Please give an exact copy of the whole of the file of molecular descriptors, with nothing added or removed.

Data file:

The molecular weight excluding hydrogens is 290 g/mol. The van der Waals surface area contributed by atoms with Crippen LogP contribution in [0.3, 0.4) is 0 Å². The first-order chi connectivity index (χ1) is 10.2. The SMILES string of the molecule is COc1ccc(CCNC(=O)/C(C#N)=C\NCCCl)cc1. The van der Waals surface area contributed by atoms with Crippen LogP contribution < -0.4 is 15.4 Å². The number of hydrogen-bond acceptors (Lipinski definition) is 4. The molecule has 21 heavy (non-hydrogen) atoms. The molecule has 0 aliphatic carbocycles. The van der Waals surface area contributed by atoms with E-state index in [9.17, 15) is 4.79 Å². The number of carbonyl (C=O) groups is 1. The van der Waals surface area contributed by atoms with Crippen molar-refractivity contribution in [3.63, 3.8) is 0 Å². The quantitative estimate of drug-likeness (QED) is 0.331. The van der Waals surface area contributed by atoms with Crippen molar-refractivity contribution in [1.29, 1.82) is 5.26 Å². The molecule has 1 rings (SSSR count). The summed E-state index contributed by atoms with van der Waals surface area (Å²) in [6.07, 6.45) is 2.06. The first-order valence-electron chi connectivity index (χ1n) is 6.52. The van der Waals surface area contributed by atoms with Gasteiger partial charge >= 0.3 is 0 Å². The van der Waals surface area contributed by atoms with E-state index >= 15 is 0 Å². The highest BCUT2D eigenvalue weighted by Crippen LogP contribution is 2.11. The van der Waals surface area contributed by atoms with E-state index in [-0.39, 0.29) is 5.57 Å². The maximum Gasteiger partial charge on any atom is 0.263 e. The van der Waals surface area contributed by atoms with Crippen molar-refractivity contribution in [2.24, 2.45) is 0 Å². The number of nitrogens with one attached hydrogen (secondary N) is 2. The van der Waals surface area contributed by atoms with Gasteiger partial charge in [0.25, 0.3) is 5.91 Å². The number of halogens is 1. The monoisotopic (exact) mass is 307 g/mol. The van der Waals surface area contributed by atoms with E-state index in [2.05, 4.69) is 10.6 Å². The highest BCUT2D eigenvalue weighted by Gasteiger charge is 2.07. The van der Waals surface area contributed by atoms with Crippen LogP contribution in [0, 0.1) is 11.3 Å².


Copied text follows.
The molecular weight excluding hydrogens is 290 g/mol. The van der Waals surface area contributed by atoms with Crippen LogP contribution in [0.3, 0.4) is 0 Å². The first-order chi connectivity index (χ1) is 10.2. The SMILES string of the molecule is COc1ccc(CCNC(=O)/C(C#N)=C\NCCCl)cc1. The van der Waals surface area contributed by atoms with Crippen LogP contribution < -0.4 is 15.4 Å². The number of hydrogen-bond acceptors (Lipinski definition) is 4. The molecule has 21 heavy (non-hydrogen) atoms. The molecule has 0 aliphatic carbocycles. The van der Waals surface area contributed by atoms with E-state index in [9.17, 15) is 4.79 Å². The number of carbonyl (C=O) groups is 1. The van der Waals surface area contributed by atoms with Crippen molar-refractivity contribution in [3.63, 3.8) is 0 Å². The quantitative estimate of drug-likeness (QED) is 0.331. The van der Waals surface area contributed by atoms with Crippen molar-refractivity contribution in [1.29, 1.82) is 5.26 Å². The molecule has 1 rings (SSSR count). The summed E-state index contributed by atoms with van der Waals surface area (Å²) in [6.07, 6.45) is 2.06. The first-order valence-electron chi connectivity index (χ1n) is 6.52. The van der Waals surface area contributed by atoms with Gasteiger partial charge >= 0.3 is 0 Å². The van der Waals surface area contributed by atoms with E-state index >= 15 is 0 Å². The highest BCUT2D eigenvalue weighted by Crippen LogP contribution is 2.11. The van der Waals surface area contributed by atoms with E-state index in [-0.39, 0.29) is 5.57 Å². The maximum Gasteiger partial charge on any atom is 0.263 e. The van der Waals surface area contributed by atoms with Crippen molar-refractivity contribution in [2.24, 2.45) is 0 Å². The number of nitrogens with one attached hydrogen (secondary N) is 2. The van der Waals surface area contributed by atoms with Gasteiger partial charge in [0.25, 0.3) is 5.91 Å². The number of halogens is 1. The monoisotopic (exact) mass is 307 g/mol. The van der Waals surface area contributed by atoms with E-state index in [2.05, 4.69) is 10.6 Å². The highest BCUT2D eigenvalue weighted by Gasteiger charge is 2.07. The van der Waals surface area contributed by atoms with Crippen LogP contribution in [0, 0.1) is 11.3 Å².